My first relationship was in the eighth grade with a girl named P. She was in ninth grade and would walk over to the middle school at day’s end for long talks and awkward kissing. I think I went to her house four times. It was a pretty quaint relationship. She was Catholic and blonde with hair down to her waist and she intimidated me by having read everything Edgar Allen Poe had published. We had our first kiss on August 24, 2004, while watching Donnie Darko (which I realize, in retrospect, probably set a tone for things), and all throughout our two-month relationship I gave her a really hard time about having blown her neighbor, a guy named Z., who was not only tall and bearded and older than I was (a student in her own grade), but happened, also, to be the older brother of a kid in my own class; this younger brother was, himself, cool and tall and bearded, and older than I was. Insecure about my comparative inexperience, I tried to compensate by making it into a virtue. P. and I reminisced and laughed about it at World of Beer a few months ago, twelve years after the fact, and she told me I don’t still have to feel bad about that. But I do. The way we finally broke up after two months was she called me really late on a Tuesday night in October and said, “Would you hate me if I asked that we go on a break?” I told her I would, but then I didn’t.
I was weirdly forward with her toward the end of our relationship, mostly about my myriad terrors regarding sex (which I think are mostly still an issue), and she in return was really forward with me about her own stresses (which were mostly familial). We’d write these rhapsodic professions of love back and forth through AOL Instant Messenger (AIM) almost every night. Tried to see who could love the most innocuous detail about the other. I remember finding something remarkable about how she blinked, and the shape of her nose’s tip.
When she and I first started dating I was constantly asking her friends for advice about how to conduct myself, forever afraid that I’d say something stupid and fuck things up. By the end, however, we’d pretty much figured out the whys and hows of one another. We argued a lot, and were constantly bitching about one another’s faults, but we were also more inclined to see each other’s charms after a while, the interesting quirks.
Maybe this is also the case with Les Vampires. If I were to go back and watch those first couple episodes that launch this ten-part serial I think they’d make a lot more sense than they did the first time around because now, after watching all seven hours, I have a better idea of how to watch it.
Les Vampires is a serial, the likes with which Annie Wilkes was inclined to take umbrage and pleasure, so its ten episodes, or segments, were shown that way (i.e. episodically) over the course of a year. This apparently opens the door for debate about whether Les Vampires is a movie, exactly, or something between that and TV. The ten episodes follow Philipe Guerande (Edouard Mathe) and his friend Oscar-Cloud Mazamette (Marcel Levasque) who are constantly getting tangled up with a gang of criminals called The Vampires. Nobody turns into an actual vampire before the end of the serial. There’s this deceptively promising sequence in the first hour, though, where an actress, dressed as a bat, spends a good forty seconds thrusting her crotch and chest at a sleeping woman. Such was Paris.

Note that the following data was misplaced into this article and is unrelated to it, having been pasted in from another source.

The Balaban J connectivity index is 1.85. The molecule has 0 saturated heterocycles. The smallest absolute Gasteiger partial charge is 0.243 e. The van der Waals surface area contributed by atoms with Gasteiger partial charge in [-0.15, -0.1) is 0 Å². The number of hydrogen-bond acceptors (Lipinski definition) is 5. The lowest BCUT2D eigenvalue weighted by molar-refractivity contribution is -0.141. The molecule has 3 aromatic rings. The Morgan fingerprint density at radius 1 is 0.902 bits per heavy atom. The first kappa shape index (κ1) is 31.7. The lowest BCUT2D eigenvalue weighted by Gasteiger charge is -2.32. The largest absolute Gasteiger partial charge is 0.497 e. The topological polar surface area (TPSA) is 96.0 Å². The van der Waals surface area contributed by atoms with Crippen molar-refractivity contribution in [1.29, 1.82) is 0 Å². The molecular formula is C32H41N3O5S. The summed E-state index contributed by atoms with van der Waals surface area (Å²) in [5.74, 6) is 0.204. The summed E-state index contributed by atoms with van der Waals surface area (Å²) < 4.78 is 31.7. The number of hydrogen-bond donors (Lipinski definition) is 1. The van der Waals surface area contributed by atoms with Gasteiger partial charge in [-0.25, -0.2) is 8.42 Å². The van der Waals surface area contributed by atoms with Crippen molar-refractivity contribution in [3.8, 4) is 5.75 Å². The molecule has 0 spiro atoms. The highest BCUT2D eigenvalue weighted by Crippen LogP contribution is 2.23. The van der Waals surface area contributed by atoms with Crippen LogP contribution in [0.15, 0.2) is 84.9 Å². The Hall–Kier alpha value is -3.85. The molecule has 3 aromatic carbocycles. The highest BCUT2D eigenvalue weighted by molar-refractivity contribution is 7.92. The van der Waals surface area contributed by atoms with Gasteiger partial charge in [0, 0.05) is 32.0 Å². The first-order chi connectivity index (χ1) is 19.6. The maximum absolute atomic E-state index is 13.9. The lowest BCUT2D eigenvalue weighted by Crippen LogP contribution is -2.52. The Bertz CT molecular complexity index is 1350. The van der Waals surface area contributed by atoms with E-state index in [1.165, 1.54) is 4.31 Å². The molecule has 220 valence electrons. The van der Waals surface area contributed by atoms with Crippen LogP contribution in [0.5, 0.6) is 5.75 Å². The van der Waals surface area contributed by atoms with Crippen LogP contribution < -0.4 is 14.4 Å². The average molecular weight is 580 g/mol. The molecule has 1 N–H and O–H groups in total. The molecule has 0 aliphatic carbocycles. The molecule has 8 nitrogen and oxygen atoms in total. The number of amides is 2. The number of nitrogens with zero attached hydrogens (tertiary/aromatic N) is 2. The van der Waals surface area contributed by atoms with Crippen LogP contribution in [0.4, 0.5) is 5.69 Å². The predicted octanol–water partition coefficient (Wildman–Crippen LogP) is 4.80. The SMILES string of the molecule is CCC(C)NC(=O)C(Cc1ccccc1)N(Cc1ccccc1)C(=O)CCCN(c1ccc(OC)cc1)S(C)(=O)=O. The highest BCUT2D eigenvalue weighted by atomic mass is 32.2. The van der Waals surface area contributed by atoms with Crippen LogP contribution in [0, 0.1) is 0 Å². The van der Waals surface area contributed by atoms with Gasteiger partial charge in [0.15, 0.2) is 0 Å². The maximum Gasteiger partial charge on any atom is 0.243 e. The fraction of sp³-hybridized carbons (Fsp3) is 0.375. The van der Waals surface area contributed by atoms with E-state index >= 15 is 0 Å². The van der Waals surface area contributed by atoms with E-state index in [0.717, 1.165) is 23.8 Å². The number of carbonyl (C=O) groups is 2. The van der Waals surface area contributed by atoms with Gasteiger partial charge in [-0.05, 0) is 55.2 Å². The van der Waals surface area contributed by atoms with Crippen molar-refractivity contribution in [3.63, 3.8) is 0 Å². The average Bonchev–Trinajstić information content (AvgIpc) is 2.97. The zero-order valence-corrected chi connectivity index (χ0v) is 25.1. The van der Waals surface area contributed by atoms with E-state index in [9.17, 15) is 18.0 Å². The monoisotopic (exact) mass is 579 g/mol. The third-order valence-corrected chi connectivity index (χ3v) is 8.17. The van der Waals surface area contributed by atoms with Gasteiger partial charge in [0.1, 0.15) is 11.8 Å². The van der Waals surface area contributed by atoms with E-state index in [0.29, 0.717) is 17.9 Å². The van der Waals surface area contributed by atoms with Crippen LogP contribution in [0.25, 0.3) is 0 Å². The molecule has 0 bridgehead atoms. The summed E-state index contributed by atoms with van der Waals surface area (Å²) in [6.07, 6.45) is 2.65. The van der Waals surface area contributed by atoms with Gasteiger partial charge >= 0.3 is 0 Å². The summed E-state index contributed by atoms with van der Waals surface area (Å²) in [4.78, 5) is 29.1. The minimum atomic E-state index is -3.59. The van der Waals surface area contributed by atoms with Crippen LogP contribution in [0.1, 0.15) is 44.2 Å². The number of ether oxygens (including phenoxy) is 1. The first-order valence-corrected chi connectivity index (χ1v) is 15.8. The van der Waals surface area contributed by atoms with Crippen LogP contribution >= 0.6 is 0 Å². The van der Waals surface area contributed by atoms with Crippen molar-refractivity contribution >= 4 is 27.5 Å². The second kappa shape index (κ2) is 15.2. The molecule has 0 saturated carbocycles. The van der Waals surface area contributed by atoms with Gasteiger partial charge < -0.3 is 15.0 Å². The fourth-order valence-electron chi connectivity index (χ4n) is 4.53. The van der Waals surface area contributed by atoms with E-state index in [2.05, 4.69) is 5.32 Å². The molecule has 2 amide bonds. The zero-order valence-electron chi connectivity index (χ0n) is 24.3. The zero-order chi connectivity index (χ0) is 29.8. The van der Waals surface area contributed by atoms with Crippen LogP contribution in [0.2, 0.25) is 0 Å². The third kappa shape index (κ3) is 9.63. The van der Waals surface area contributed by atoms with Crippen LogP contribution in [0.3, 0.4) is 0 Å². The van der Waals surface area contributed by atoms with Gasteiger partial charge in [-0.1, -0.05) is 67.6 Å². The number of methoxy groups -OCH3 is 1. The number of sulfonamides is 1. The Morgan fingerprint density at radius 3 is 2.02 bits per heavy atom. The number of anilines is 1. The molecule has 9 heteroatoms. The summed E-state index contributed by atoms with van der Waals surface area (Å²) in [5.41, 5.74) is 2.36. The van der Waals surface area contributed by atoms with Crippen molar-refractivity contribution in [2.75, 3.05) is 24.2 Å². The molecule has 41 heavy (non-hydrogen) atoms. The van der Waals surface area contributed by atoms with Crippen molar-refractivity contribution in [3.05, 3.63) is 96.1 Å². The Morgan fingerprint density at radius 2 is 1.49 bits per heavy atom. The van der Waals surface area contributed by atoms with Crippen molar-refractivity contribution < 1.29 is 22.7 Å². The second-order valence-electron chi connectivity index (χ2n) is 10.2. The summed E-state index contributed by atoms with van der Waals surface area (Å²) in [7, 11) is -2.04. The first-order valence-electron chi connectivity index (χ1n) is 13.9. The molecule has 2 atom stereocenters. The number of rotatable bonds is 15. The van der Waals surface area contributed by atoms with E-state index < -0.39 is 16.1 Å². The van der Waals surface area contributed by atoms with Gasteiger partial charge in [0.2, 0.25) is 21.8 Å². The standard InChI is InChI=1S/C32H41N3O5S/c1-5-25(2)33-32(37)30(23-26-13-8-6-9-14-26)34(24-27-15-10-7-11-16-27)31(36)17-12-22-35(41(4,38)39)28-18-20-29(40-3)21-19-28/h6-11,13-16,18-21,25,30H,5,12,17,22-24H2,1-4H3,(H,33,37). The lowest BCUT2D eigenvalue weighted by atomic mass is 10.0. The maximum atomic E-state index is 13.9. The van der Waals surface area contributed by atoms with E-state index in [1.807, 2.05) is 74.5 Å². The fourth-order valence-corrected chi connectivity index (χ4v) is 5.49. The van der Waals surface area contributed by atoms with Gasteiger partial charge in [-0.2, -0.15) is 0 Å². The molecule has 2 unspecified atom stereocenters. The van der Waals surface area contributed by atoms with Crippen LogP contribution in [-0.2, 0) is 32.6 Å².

I’ve never used the word “cheeky” but it fits here in describing some of the capers (another new word) that go on in Les Vampires. Something that seemed consciously hokey is that our protagonist, Guerande, is a reporter. His sidekick Mazamette is not. Best as I can recall, Mazamette has no job. And yet they both carry guns and the police are constantly deferring to their authority when it comes to capturing the Vampires. Very rarely are the gun-wielding journalist and his unemployed sidekick questioned for their shootings and chases.
I do honestly think that the episodes might have become more endearing (better?) toward the end of the series, especially as the character of Mazamette gets more and more screen time – but I’m prompted to question my impression of this because, with a seven-hour runtime, you develop a relationship to the thing you’re watching. You become better-acquainted with the sensibility behind it. I was so baffled by the first four episodes that I had to consult the Wikipedia summary as they unfolded in order follow along. With the last three, however, I was pretty much able to make sense of the story just by watching it. I don’t know, though, if this is because I was finally getting savvy to the style of the thing, or because it was actually becoming more coherent (which I realize now, in the fourth draft of this essay, was the point I was trying to make with that opening anecdote about my first girlfriend – was I getting better, becoming a more confident boyfriend, or were we just learning more about each other?).
“Charming” is a word I think I’ll be using pretty often in describing the silent era. There’s also something like pride, or an inclination to applaud, whenever the filmmaking gets ambitious or particularly creative. Like in episode six where we get three storylines juggled pretty coherently along with one genuinely exciting shot, featuring a bull).
While I dig the memory of this movie quite a lot (way more than I enjoyed the experience of actually watching it, over the course of four days), and while I can see that it rightly holds its place on the List, I would definitely only recommend this movie to diehard cinephiles. Like, borderline fetishists.